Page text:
The GOP's war on science gets worse, writes Elizabeth Kolbert, noting that the House GOP cut $300 million from NASA's budget for earth sciences (including climate) on the childish old theory that ignoring a problem will make it go away.
That same week The New Yorker, for which Kolbert writes, came up with an even wittier version of the same basic argument:
Not everything that is faced can be changed, but nothing can be changed until it is faced.
James Baldwin wasn't thinking of climate when he wrote that, but if you think about it, isn't that the logic of climate policy efforts today?
Isn't that the hope, the idea that drives our science -- to win the public over with the truth?
And perhaps that's why it's not an easy sell, either. It's a confronting, a look in our eye.
To me it's a tribute to Baldwin's "piercing honesty," that his formulation takes on new life as it ranges across time and space. To Jose Antonio Vargas, who wrote about James Baldwin in a spectacular essay for the Los Angeles Times, it's as if Baldwin's words saved his life.
It's absolutely fascinating, "literary detection" as The Guardian says. What I like about it is that without condemnation it unearths the psychological mechanism by which Williams created his characters out of himself and projected on to others (his characters). It's not exactly pretty, but it's powerful. Lahr admires Williams' work passionately, but can dissect his method dispassionately.
What [Williams] was, as he said, was a hysteric. And performance is part of what a hysteric does. They perform their wound and project it onto other people. And there is that brilliant line in Sweet Bird of Youth where the Princess says, “I have this thing like a sculpture almost heroic that I can unveil.” And that’s it. That is what the negotiation is, both as an artist and as an ordinary citizen if you’re a hysteric. You are projecting your inner life into others and watching and enjoying their response, and controlling their response with your act. So the performative thing was always a part of Williams’s life.
Remember that essay he wrote about the sidewalk histrionics of a little girl? Dressing up, saying, “look at me, look at me.” I think he calls it “Sidewalk Theatrics” [actually, “Person-to-Person”]. It’s in his collected essays. And that in a cartoonish way is what a performer does. He is drawing attention to himself. He has a need for that attention. That’s part of the DNA of an entertainer.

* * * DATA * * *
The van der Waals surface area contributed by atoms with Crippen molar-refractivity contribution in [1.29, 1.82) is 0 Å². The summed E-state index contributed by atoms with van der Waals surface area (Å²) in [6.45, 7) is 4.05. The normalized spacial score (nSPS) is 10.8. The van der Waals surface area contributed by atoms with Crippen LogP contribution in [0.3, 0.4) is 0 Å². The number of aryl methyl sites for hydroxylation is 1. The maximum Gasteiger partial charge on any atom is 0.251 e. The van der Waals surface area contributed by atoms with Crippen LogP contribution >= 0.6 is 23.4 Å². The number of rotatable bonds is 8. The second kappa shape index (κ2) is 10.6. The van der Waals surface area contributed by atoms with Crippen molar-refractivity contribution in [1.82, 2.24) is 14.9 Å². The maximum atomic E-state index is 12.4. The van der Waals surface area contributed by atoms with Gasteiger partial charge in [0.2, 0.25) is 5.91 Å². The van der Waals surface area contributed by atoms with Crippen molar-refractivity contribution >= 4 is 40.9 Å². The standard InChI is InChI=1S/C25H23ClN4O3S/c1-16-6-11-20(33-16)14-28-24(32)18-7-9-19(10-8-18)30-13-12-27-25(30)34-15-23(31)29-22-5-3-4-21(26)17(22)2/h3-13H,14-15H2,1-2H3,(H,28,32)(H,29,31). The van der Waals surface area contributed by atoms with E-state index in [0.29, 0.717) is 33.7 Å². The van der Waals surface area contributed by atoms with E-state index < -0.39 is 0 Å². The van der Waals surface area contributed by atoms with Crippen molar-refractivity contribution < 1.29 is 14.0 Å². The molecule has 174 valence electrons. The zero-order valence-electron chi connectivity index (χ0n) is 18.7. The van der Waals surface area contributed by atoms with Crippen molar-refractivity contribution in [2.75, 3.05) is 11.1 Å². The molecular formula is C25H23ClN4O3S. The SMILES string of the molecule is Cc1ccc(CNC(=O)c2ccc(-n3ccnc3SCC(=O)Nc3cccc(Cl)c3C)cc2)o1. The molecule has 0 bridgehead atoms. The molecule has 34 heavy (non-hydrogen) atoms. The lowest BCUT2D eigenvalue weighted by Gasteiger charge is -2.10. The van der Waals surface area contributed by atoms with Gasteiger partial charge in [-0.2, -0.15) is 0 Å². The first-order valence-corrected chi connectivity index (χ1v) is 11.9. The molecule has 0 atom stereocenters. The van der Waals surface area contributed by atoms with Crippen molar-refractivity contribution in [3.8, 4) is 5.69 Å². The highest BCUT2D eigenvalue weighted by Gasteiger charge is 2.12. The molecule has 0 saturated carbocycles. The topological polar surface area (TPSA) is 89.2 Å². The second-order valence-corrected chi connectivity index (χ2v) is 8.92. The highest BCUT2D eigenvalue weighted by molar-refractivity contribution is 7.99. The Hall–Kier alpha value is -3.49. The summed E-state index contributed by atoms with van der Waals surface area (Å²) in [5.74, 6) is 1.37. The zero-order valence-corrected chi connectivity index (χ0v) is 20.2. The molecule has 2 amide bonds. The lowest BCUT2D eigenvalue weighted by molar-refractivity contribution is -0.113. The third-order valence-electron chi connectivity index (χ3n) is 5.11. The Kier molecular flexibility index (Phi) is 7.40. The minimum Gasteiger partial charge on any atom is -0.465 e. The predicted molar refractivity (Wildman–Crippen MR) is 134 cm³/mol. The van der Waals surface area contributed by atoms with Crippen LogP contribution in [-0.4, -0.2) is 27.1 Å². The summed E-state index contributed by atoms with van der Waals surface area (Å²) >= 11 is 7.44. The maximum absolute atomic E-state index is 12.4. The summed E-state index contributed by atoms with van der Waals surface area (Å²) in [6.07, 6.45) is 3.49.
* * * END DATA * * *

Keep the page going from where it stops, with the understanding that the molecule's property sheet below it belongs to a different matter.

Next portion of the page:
Speaking of wounds, here's a pic of Marlon Brando as Stanley Kowalski, a character based on Pancho Rodriguez, a wounded man in his own right. Would love to see those Barrios' plays --
As noted here a week or so ago, Ronald Reagan's close friend and confidant George Shultz published an op-ed declaring that if Ronald Reagan was president today, he would take action to restrain climate change. Along similiar lines, this week Reagan's biographer Lou Cannon published a tough warning about drought and California that began with a great/horrifying lead:
“The heart of the West is a desert, unqualified and absolute,” wrote prescient 20th century Texas historian Walter Prescott Webb. Nearly six decades later, the desert is returning to claim its own.
Cannon surveys the parched state, nodding at desalination, frowning at the exploitation of deep aquifers containing the water of thousands of years of rainfall, and ultimately concluding that California farmers are living "in a dream land"...and that the desert is coming back.
He didn't even mention the pictures of the dry Sierra Nevadas, as seen from satellites or on Gov. Brown's snow survey, or in charts. It's a scene depicted as amusingly as possible by Steve Breen:
Wenju Cai and colleagues report that increased land warming relative to the ocean and an increased frequency of extreme El Niño events, are setting the scene for these events every 13 years compared with a past frequency of one every 23 years. They use a collection of global climate models, selected for their ability to simulate extreme La Niña events, to investigate how the frequency of those events will change with global warming. The authors find that extreme La Niña events will increase in frequency and that approximately 75% of this increase will occur immediately following an extreme El Niño event. The implication of this is that weather patterns will switch between extremes of wet and dry.
Kind of like now, only more violently. What is the sound of a drought?
Have we not changed enough? Do we not get it? Need we move from accepting the science to taking action?